Map showing the station's location.
Southeast corner of the Port Moody Station
Northeast corner of the station.
The main waiting room of the Port Moody station.
Dispatchers phone, typewriter, telegraph sounder, key, and
order hoop in the Operator's bay.
Diorama featuring three-wheeled CPR
Model of typical locomotive used on first passenger train to
arrive at Port Moody.
"Venosta" is located at the entrance to the
This photo shows the opposite side of
The interior of "Venosta" is fitted with tables for
a serving of tea.
Upper and lower berths within one of "Venosta's"
A sliding door splits two compartments in
A mirror in the women's powder room.
Moody Station Museum is owned and operated by the Port Moody Heritage Society. It is
part of their effort to promote increased awareness and knowledge of Port Moody's
heritage and history. Exhibitions at the museum include this historic Canadian Pacific
Railway station, community displays, and the Venosta, a restored 1921 CPR sleeping
The Port Moody station, built between 1905-1907, was
the second railway station built at this location. In 1945, the Canadian Pacific
Railway ( CPR ) decided to move the station closer to town. Their employees lifted
the station off its foundation, placing it directly onto greased railway tracks, and
used an engine to pull it to its second location at the foot of Queen Street.
The station was officially closed on 25 Sep 1976, when Canadian Pacific
discontinued their passenger services.
The Port Moody Historical Society, now known as the Port Moody Heritage Society, who
were operating a museum on Kyle Street, bought the station. In 1978, it was moved from
Queen Street to its present location on Murray Street and refurbished for use as a
museum. It was officially opened on 1 Jul 1983 as the Station Museum.
The station, designed to be a live-in unit, has two floors and a
basement. The main floor is currently accessible to the public. Some rooms have been
restored to show the living and working conditions as they were in the station
between the years 1905 and 1920. Other rooms have been set up for community and
temporary displays. Plans are underway to open the upper level to show one restored
bedroom and provide additional room for temporary displays.
The kitchen, with a coal and wood stove, copper water heater, and coal-oil
lamps pre-dates electricity and piped-in water.
The museum's telegraph office features an operational telegraph system, which is
available for guests to try, and a hand-operated telephone from 1884
when the Port Moody and New Westminster Telephone Company was formed.
The waiting room contains its original wooden benches and features the works of local
artists such as Laury Ravenstein, June Moreau, and Lanni Sulje.
The Venosta and Outdoor Exhibits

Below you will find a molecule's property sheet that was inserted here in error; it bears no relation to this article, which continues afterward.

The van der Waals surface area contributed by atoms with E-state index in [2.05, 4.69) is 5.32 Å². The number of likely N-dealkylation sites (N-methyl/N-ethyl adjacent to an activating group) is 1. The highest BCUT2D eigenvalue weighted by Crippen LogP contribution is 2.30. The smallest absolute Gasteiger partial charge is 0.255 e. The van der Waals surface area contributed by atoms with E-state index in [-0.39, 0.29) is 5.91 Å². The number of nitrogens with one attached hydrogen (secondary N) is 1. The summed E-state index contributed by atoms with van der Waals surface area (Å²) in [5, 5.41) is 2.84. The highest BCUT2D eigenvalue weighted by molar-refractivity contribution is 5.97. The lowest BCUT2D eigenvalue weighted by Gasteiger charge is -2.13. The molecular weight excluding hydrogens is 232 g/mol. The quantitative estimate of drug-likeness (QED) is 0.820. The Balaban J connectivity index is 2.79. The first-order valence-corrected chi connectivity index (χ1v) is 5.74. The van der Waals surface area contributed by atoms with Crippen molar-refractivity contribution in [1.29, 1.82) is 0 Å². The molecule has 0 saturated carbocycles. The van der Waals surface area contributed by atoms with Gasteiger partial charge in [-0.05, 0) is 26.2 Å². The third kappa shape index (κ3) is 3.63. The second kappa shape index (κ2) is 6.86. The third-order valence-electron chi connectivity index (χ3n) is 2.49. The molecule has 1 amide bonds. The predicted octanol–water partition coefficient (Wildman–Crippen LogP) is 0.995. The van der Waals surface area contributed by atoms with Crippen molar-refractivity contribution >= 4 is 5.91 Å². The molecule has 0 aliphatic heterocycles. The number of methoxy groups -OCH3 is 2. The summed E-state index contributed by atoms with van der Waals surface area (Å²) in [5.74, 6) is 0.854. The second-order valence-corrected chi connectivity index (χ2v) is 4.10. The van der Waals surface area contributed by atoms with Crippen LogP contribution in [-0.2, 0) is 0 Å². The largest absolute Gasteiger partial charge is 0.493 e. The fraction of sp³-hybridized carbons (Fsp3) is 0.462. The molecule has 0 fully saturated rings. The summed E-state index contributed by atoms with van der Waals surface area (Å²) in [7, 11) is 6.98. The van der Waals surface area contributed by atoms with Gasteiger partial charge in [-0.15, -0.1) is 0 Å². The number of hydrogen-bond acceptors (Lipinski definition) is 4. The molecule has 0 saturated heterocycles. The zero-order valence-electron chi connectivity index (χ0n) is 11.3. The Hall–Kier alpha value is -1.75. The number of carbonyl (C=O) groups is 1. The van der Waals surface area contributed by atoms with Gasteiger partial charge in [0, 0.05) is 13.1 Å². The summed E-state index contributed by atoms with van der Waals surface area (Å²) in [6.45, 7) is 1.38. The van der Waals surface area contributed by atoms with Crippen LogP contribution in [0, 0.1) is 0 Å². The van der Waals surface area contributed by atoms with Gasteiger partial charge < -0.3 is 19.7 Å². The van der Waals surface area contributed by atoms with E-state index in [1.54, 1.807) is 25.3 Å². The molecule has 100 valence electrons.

The Venosta, as it is now know, was built by the Canadian Pacific Railway in 1921
as sleeping car "Glen Atha". The Venosta was restored in the fall of 1987,
with assistance from the West Coast Railway Association. The major part of the Venosta
is used to display historic railway pictures and artefacts and is setup as a dining
car. The Venosta also features two sleeping compartments and a ladies powder room
with accessories from the 1920's.
A railway display at the front of the museum exhibits 2 four-man handcars
and a boom car, which were originally used by track crews for transportation of
supplies to maintain the railway's right-of-way.
An additional four-man handcar is used for the World Championship
Handcar Races, which originated at Port Moody in 1979. The handcar races are held
annually during Port Moody's "Golden Spike Days" celebration on the first of
July long weekend.
Special events are often held in the Venosta including murder mysteries and teas. The
Venosta can be made available for parties and meetings.
Community and Temporary Displays
displays feature historical events from the local area including early history from
1858 to 1920. A lumber display shows early saw and shingle mills typical to this area.
There is also a First Nation's display of Salish artefacts and crafts. A seasonal
display booth presents temporary displays for special events like Remembrance Day,
Christmas, and Mother's Day when other themes, such as dolls, models, and toys are
The Oral History Project, largely a volunteer-based effort, has the
long-term goal of collecting personal, first-hand accounts,
of recent local history from long time residents of the area. This information will
be used to build, and eventually publish, an extensive historical resource for the
Staff and Volunteers
Operation of the museum is overseen by a volunteer Board of Trustees and the
The museum is operated by a Manager/Curator and student museum assistants who
maintain the facilities and give the majority of the tours.
Volunteers are essential to the museum and are involved in the Oral History Project,
the Tea Car, newsletter, gardening, care of the collection, operations, fund raising,
and special events.
The museum is supported by the City of Port Moody, BC Arts Council, the Royal
Canadian Legion Branch 119, HRDC Student Works, and donations.
Admission and Opening Times
Admission is by donation. The museum is open: During the summer season
( Victoria Day to Labour Day ) 10-5 daily, and during the off season, 12-4 daily.
Group and school tours can be arranged by appointment throughout the year. The station
is wheelchair accessible and plans are being made to add accessible washrooms. Plenty
of free parking is available.
Port Moody Station Museum
2734 Murray St.
Port Moody, British Columbia, V3H 1X2.
Telephone: (604) 939-1648
Fax: (604) 939-1647
Appointments: (604) 939-1648
Port Moody Station Museum
Canadian Pacific Railway
City of Port Moody
© 2005 William C. Slim